• Literary Agent Hypothesis: Tape 13 reveals that Fazbear Entertainment hired an unnamed indie game developer (likely Scott Cawthon, or an Author Avatar for him) to make video games about the events surrounding Freddy Fazbear's Pizza in order to discredit the rumors around said events.
  • Meaningful Background Event: In the trailer, after being jumpscared by Phantom Mangle, the player in the trailer turns to reboot the systems... seemingly not noticing Springtrap lurking in the doorway.
  • Mirror World: Flipping a switch on your left in the main hub allows you to enter a strange, neon-painted version of the hub dubbed as the Blacklight or Nightmare Mode, where you can access the Tape Room as well as harder versions of completed levels, all of which have certain gimmicks:
    • Night 5 of FNAF1 is monochrome. The doors and door lights randomly switch on and off on their own and will continue to do so even after you run out of power.
    • Night 5 of FNAF2 features the neon color scheme, although it is otherwise nothing special.
    • Night 5 of FNAF3 sets the whole building on fire, recalling that game's ending.
    • Dark Rooms:
      • You are the size of a cat in Plushtrap's level.
      • Balloons crowd the corridor in Nightmare BB's level.
      • All plushies in Plushbaby's level are Plushbabies, while the plushies you need to find look like Scrap Baby.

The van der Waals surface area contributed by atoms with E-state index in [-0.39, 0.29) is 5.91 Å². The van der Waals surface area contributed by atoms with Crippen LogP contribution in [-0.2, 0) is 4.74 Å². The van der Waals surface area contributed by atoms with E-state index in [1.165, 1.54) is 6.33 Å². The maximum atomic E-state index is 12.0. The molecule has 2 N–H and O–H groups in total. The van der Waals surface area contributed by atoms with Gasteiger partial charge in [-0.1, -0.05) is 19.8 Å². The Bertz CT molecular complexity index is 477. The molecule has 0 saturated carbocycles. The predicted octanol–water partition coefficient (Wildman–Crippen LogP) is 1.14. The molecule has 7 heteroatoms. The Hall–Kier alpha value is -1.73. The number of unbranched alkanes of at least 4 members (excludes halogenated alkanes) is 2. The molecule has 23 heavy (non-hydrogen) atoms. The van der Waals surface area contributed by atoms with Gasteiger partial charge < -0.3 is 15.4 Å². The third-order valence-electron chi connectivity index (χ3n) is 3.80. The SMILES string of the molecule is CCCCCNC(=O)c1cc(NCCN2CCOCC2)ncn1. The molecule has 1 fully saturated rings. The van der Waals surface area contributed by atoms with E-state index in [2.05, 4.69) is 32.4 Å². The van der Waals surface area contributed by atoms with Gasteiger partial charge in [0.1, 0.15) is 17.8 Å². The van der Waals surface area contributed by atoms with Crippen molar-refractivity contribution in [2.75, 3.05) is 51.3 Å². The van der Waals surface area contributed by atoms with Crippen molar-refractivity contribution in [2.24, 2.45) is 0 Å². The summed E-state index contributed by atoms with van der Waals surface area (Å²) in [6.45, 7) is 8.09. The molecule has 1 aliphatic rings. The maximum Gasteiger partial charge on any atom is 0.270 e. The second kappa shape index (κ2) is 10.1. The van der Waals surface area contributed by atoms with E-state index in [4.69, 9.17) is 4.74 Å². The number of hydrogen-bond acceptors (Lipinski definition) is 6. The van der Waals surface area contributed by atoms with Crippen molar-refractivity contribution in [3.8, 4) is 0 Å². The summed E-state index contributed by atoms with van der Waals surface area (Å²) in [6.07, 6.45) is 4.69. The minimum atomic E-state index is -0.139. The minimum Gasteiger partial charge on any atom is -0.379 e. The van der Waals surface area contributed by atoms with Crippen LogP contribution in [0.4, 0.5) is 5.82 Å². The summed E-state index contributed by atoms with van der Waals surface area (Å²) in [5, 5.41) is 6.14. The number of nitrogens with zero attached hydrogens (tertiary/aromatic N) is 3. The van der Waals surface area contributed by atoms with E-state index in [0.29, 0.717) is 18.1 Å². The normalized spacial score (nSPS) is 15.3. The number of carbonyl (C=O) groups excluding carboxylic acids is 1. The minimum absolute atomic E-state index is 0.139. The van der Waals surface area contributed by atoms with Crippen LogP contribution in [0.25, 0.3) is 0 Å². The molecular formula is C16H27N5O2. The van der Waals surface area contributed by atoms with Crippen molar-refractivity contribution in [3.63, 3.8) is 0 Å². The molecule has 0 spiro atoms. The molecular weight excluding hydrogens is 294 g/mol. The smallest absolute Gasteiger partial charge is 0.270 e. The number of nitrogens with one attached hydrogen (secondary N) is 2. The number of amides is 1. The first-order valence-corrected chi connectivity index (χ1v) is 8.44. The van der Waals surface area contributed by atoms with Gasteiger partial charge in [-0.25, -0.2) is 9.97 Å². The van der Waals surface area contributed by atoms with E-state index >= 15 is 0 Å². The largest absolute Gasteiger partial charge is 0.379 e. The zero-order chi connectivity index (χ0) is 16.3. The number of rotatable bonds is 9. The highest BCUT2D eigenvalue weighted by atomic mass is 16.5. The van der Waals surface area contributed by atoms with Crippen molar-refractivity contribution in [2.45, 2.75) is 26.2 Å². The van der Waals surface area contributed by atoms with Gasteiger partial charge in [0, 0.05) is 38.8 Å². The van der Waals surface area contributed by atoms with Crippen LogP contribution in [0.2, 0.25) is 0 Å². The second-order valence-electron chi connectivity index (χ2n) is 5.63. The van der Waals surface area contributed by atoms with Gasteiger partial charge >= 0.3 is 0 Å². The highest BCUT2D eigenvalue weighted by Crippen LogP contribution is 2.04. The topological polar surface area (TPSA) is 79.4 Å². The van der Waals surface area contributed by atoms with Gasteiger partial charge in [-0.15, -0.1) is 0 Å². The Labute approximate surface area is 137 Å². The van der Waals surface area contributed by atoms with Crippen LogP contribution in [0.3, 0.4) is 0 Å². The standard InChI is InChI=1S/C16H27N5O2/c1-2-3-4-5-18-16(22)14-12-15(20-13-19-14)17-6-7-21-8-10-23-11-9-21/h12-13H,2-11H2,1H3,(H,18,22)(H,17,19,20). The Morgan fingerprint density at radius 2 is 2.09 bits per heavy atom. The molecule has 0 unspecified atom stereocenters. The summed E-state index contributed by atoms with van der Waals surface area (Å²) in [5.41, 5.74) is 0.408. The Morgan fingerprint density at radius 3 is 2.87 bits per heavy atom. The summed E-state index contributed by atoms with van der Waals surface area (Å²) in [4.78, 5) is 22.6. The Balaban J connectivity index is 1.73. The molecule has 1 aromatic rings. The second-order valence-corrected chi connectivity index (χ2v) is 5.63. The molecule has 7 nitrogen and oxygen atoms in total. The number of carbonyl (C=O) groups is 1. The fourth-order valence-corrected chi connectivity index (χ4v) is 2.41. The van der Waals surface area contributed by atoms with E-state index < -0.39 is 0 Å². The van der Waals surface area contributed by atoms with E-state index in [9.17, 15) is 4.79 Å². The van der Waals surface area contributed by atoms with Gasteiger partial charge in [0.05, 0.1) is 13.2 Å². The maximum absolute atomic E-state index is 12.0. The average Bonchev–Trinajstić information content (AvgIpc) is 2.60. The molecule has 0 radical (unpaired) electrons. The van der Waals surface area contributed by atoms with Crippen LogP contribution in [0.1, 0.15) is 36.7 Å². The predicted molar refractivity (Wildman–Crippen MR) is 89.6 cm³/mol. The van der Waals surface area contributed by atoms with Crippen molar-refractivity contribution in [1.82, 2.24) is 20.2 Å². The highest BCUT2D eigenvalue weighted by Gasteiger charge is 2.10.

• Other Sister Location animatronics roam the auditorium in Funtime Foxy's level.
    • Parts and Service:
      • Bonnie's level has both the neon color scheme and goofy rendition of the Freddy Fazbear theme in the background.
      • Giant cockroaches stroll about in Chica's level.
      • Freddy's level is monochrome, is surrounded by what appear to be giant static TVs, and features glitching Freddles.
      • Foxy's level is set on fire.
    • Vent Repair:
      • All three doors open at once in Mangle's level, instead of one by one. There are also two Mangles to keep an eye on.
      • Ennard's level is upside down and has various animatronic parts in the background. One of the early segments now has a creepy, shadowy version of Springtrap crawling towards you, putting a time limit on a segment which was originally lacking one.
  • Missing Secret: Even after you have done everything in the game, the Showtime button still doesn't work; it seems to be post-release DLC.
  • The Most Dangerous Video Game: In-universe, the VR game is deadly due to containing a digital representation of William Afton's spirit.
  • Move Along, Nothing to See Here: As per usual, official Fazbear communicates attempt to steer you away from anything strange that might be going on with the game. At one point, you're directly told to ignore the Ominous Visual Glitches.